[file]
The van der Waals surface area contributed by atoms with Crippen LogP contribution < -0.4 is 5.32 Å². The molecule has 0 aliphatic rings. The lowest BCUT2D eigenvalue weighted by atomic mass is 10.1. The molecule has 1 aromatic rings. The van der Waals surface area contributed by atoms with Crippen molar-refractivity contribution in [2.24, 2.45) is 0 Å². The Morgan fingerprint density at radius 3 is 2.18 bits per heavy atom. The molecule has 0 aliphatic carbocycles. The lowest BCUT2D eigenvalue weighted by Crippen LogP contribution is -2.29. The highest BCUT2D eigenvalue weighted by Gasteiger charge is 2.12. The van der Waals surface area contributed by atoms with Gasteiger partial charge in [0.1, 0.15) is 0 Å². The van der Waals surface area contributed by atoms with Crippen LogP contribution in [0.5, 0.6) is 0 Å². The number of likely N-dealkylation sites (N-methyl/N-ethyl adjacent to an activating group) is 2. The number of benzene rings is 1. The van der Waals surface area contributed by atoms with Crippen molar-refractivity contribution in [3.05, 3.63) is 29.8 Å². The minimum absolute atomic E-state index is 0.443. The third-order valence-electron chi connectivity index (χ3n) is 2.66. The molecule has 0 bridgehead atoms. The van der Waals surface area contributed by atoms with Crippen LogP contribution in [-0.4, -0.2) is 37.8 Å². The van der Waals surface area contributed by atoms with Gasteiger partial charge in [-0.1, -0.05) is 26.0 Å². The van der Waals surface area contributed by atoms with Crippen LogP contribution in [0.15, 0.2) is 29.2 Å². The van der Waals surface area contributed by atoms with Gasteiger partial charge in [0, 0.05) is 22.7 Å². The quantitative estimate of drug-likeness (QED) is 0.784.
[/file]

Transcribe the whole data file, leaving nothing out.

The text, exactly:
The van der Waals surface area contributed by atoms with Crippen LogP contribution < -0.4 is 5.32 Å². The molecule has 0 aliphatic rings. The lowest BCUT2D eigenvalue weighted by atomic mass is 10.1. The molecule has 1 aromatic rings. The van der Waals surface area contributed by atoms with Crippen molar-refractivity contribution in [2.24, 2.45) is 0 Å². The Morgan fingerprint density at radius 3 is 2.18 bits per heavy atom. The molecule has 0 aliphatic carbocycles. The lowest BCUT2D eigenvalue weighted by Crippen LogP contribution is -2.29. The highest BCUT2D eigenvalue weighted by Gasteiger charge is 2.12. The van der Waals surface area contributed by atoms with Gasteiger partial charge in [0.1, 0.15) is 0 Å². The van der Waals surface area contributed by atoms with Crippen LogP contribution in [0.5, 0.6) is 0 Å². The number of likely N-dealkylation sites (N-methyl/N-ethyl adjacent to an activating group) is 2. The number of benzene rings is 1. The van der Waals surface area contributed by atoms with Crippen molar-refractivity contribution in [3.05, 3.63) is 29.8 Å². The minimum absolute atomic E-state index is 0.443. The third-order valence-electron chi connectivity index (χ3n) is 2.66. The molecule has 0 bridgehead atoms. The van der Waals surface area contributed by atoms with Crippen LogP contribution in [-0.4, -0.2) is 37.8 Å². The van der Waals surface area contributed by atoms with Gasteiger partial charge in [-0.1, -0.05) is 26.0 Å². The van der Waals surface area contributed by atoms with Crippen LogP contribution in [0.15, 0.2) is 29.2 Å². The van der Waals surface area contributed by atoms with Gasteiger partial charge in [0, 0.05) is 22.7 Å². The quantitative estimate of drug-likeness (QED) is 0.784.